Last month, the NY Times Well Blog dropped a piece discussing the results of a recent study of how endurance runners alter their stride as they age. Investigators observed a group of 110 experienced runners aged 23 to 59 making their way around a track. Runners under 40 tended to display greater lower leg activity as they ran, whereas runners over 40 showed impaired lower leg activity. The latter relied more on their hip musculature (the absolute activity of which was still lower than that of younger runners) and showed an impaired “push off”; they had weaker strides and didn’t rise up as high off the ground. Overall, the older runners used their ankles and calves less without increasing hip musculature activity to cover the difference. They just got slower.
Print this out. Bookmark it. Send it to friends who don’t quite get the Primal thing. Consider this a valuable resource for all-things Primal. It’s a nice, alphabetical encapsulation of what it means to lead a Primal lifestyle. It’s not everything, of course. You can always dig deeper into the details, but this summary gives a high-level look at just about everything.
Without further ado, I present The A-to-Z Guide to Leading a Primal Lifestyle.
Avoid chronic cardio. I spent about half my life running (and later, with triathlons, swimming and cycling) myself into the ground. I thought the more miles I could log, the healthier I’d be. That’s the mindset many people have, and it’s absolutely wrong. Running a ten-miler is different than running a ten-miler every day. We have the capacity to go long distances and even outlast wild animals upon which we’re preying. We don’t have the capacity to do that every single day without consequences to our health. Run long distances if you love it, compete if you love competing, but know the cost it incurs.
It happens to the best of us. You start sneaking a few more bites of bread when out to dinner and trying your buddy’s delicious-looking pizza. Your workouts trickle to once a week, sometimes none. You walk less, couch more. And then one day, you realize you’ve gone off the wagon. You’ve gained belly fat. You’re getting winded going up the stairs. Your once-pleasurable hikes have become grueling affairs that you dread and end up avoiding. Your fridge is full of takeout boxes and you realize you haven’t cooked in two weeks. You need to restart your Primal lifestyle, and fast.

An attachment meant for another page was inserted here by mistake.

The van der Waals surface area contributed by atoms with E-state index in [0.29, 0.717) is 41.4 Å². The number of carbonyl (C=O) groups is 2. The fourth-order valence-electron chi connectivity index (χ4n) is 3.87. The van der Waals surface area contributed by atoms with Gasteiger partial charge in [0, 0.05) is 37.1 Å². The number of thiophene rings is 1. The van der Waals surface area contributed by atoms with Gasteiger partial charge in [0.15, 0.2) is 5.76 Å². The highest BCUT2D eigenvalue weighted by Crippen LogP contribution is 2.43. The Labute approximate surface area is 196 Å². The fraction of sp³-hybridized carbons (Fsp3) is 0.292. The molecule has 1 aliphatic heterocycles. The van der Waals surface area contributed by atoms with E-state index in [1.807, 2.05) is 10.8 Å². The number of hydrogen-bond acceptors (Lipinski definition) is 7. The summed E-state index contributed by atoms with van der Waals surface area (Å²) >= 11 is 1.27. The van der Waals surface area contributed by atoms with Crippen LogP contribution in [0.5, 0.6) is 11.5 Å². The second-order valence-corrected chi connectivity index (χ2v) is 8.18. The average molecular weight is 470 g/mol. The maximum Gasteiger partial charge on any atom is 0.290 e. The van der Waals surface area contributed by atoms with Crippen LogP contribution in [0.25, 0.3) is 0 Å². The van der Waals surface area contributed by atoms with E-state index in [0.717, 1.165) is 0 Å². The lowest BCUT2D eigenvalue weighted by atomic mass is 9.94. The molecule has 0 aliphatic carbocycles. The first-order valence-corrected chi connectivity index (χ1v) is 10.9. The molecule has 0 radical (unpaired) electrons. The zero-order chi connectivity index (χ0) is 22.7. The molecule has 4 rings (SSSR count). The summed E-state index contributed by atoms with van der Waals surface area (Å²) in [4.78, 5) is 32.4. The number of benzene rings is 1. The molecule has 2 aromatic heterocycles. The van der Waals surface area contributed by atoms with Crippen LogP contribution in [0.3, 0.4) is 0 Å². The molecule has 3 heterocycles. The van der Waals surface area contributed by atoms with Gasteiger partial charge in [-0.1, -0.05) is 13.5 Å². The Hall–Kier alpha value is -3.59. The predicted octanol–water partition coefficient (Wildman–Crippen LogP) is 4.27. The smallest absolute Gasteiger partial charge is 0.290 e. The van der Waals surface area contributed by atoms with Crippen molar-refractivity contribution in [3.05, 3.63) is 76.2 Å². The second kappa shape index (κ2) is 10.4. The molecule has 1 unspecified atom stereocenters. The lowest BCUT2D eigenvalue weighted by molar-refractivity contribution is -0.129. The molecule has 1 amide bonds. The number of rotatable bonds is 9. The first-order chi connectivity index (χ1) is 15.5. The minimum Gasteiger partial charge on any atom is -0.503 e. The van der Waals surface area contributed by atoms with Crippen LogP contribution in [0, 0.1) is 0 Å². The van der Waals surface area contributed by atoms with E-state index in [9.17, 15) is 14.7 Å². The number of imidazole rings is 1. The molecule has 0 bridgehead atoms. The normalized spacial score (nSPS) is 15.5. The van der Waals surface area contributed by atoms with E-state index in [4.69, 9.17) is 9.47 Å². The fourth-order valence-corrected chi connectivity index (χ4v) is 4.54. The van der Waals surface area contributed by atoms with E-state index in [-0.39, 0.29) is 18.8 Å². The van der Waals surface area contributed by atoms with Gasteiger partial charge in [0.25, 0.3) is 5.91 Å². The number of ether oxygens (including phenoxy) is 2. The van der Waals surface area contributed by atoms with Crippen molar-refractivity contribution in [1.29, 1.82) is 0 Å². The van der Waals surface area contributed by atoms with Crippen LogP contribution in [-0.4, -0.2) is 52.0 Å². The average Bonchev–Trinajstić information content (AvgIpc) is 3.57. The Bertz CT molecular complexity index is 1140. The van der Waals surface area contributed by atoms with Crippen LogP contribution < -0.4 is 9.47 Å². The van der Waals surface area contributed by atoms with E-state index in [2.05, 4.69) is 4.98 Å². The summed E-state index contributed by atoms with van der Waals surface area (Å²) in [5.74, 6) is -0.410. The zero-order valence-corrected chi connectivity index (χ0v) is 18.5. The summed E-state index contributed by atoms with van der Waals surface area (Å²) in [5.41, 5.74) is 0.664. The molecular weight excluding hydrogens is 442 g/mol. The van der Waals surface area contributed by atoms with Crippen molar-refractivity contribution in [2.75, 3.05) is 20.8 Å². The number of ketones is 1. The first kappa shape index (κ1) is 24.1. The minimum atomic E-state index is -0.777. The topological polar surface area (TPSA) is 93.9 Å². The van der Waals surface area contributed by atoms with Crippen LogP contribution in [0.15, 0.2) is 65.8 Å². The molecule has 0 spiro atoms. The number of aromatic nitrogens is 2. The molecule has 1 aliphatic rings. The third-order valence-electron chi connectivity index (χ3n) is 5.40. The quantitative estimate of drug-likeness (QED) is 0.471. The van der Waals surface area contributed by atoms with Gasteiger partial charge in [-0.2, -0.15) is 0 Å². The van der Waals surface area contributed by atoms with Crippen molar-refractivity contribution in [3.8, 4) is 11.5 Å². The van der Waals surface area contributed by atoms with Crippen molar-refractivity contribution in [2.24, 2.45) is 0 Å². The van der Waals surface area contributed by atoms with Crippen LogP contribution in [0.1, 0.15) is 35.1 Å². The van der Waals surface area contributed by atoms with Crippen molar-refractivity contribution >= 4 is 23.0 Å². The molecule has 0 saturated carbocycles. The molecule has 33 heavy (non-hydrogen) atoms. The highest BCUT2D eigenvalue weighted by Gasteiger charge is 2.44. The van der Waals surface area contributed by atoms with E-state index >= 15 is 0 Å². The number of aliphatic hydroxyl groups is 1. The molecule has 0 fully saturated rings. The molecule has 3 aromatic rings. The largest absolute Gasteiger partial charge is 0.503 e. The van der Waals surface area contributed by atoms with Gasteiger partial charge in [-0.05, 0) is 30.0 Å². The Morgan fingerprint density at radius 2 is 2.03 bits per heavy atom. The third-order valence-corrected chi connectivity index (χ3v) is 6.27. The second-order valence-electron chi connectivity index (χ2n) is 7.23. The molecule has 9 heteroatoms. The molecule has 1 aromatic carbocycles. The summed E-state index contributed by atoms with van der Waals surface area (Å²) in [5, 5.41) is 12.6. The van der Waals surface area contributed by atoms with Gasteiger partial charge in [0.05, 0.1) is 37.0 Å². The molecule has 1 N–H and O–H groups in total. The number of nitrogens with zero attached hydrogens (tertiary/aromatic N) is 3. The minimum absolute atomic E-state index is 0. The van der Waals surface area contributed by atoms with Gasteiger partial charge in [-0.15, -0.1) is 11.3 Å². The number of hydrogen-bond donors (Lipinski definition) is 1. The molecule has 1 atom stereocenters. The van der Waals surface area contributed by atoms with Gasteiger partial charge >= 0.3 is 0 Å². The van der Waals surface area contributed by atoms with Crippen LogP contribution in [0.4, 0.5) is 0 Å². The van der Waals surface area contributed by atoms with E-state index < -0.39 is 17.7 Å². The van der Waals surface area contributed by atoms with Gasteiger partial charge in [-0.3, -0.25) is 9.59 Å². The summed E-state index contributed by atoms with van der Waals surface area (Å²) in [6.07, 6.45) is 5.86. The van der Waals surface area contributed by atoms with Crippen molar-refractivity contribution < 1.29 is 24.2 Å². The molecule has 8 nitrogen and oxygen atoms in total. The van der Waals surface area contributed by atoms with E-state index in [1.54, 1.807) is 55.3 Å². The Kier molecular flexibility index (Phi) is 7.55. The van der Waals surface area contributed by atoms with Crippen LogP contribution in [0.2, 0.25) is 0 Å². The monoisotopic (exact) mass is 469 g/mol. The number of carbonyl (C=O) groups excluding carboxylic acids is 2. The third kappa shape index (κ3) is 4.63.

How do you do it?
Turns out there are more than a few ways that you probably haven’t considered. Let’s explore them:
Late last year, I introduced the idea of the minimum effective dose: the lowest dose to produce a desired outcome. Whether it’s calorie intake, exercise, sunlight, carbohydrates, or work habits, we often think we need much more than we actually do to get the results we want. Why crank out those extra reps, put in those extra few hours, choke down another chicken breast if they won’t make you any more prepared to handle what life dishes out? Failing to heed the minimum effective dose costs you money, time, and mental real estate. Figuring out the minimum effective dose for the various inputs shaping our days can make us more efficient and open up the rest of our life to do the things we actually want to do.
What, exactly, are the minimum effective doses for exercise? How little do I have to train to stay and/or get fit? And what kind of effects can we expect to get from said minimal doses?
For today’s edition of Dear Mark, I’m answering two questions from readers. First comes from William, an officer in the Navy who likes lifting heavy but also needs to score well on the physical fitness assessment, which involves a 1.5 mile run, pushups, and pullups. His taste for basic 5×5 strength work has left his running performance lacking. What can he do to improve the run without eating into his strength numbers? After that, I explore whether sitting on a footstool or medicine mall in the squat position is better than just sitting in normal chair.
This is a guest post from Al Kavadlo of AlKavadlo.com.
When it comes to exercise, there are a lot of options. With such an abundance of fitness programs and modalities, it can get overwhelming trying to discern which method is best for you. While there are a lot of people out there who will offer you advice on your fitness journey, ultimately it is up to you to make your own decisions. That’s right—only you have the power to change your body and improve your life. Others can help illuminate the path, but the responsibility rests on the individual. Through sharing some of my experiences, however, maybe I can get you asking some questions you hadn’t considered until now.
Throughout my life, I’ve experimented with dozens of different exercise modalities. I’ve used barbells, dumbbells, kettlebells, medicine balls, sandbags, and just about every other heavy object I could think of to try lifting.